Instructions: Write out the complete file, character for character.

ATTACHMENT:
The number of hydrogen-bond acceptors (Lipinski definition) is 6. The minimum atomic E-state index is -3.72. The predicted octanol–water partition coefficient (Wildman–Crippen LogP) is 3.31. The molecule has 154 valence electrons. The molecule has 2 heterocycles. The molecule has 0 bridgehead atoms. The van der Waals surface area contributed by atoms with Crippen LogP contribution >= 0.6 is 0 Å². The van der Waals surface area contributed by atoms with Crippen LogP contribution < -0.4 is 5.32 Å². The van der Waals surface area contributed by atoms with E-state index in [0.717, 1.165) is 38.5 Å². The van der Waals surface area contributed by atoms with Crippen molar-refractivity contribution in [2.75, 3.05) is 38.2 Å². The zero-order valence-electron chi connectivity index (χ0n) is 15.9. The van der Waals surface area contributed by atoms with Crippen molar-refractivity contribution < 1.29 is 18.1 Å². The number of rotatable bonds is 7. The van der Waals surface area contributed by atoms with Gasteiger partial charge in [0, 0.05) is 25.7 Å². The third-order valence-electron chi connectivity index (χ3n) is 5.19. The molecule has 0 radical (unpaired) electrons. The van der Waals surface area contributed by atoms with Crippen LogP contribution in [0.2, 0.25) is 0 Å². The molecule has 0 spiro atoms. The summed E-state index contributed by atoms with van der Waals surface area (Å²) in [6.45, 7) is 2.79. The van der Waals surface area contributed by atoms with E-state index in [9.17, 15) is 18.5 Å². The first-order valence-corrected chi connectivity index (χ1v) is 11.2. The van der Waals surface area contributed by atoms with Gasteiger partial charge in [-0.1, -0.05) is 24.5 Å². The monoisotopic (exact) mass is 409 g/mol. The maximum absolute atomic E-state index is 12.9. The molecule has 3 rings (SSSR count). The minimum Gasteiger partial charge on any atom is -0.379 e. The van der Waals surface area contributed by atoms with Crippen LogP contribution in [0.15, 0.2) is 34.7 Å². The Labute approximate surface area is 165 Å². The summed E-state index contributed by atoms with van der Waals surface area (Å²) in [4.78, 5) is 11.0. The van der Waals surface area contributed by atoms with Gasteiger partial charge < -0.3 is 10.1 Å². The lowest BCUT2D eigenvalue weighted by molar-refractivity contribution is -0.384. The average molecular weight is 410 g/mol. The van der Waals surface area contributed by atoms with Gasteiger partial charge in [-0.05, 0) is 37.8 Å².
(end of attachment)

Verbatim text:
The number of hydrogen-bond acceptors (Lipinski definition) is 6. The minimum atomic E-state index is -3.72. The predicted octanol–water partition coefficient (Wildman–Crippen LogP) is 3.31. The molecule has 154 valence electrons. The molecule has 2 heterocycles. The molecule has 0 bridgehead atoms. The van der Waals surface area contributed by atoms with Crippen LogP contribution >= 0.6 is 0 Å². The van der Waals surface area contributed by atoms with Crippen LogP contribution < -0.4 is 5.32 Å². The van der Waals surface area contributed by atoms with E-state index in [0.717, 1.165) is 38.5 Å². The van der Waals surface area contributed by atoms with Crippen molar-refractivity contribution in [2.75, 3.05) is 38.2 Å². The zero-order valence-electron chi connectivity index (χ0n) is 15.9. The van der Waals surface area contributed by atoms with Crippen molar-refractivity contribution < 1.29 is 18.1 Å². The number of rotatable bonds is 7. The van der Waals surface area contributed by atoms with Gasteiger partial charge in [0, 0.05) is 25.7 Å². The third-order valence-electron chi connectivity index (χ3n) is 5.19. The molecule has 0 radical (unpaired) electrons. The van der Waals surface area contributed by atoms with Crippen LogP contribution in [0.2, 0.25) is 0 Å². The molecule has 0 spiro atoms. The summed E-state index contributed by atoms with van der Waals surface area (Å²) in [6.45, 7) is 2.79. The van der Waals surface area contributed by atoms with E-state index in [9.17, 15) is 18.5 Å². The first-order valence-corrected chi connectivity index (χ1v) is 11.2. The van der Waals surface area contributed by atoms with Gasteiger partial charge in [-0.1, -0.05) is 24.5 Å². The monoisotopic (exact) mass is 409 g/mol. The maximum absolute atomic E-state index is 12.9. The molecule has 3 rings (SSSR count). The minimum Gasteiger partial charge on any atom is -0.379 e. The van der Waals surface area contributed by atoms with Crippen LogP contribution in [0.15, 0.2) is 34.7 Å². The Labute approximate surface area is 165 Å². The summed E-state index contributed by atoms with van der Waals surface area (Å²) in [4.78, 5) is 11.0. The van der Waals surface area contributed by atoms with Gasteiger partial charge < -0.3 is 10.1 Å². The lowest BCUT2D eigenvalue weighted by molar-refractivity contribution is -0.384. The average molecular weight is 410 g/mol. The van der Waals surface area contributed by atoms with Gasteiger partial charge in [-0.05, 0) is 37.8 Å².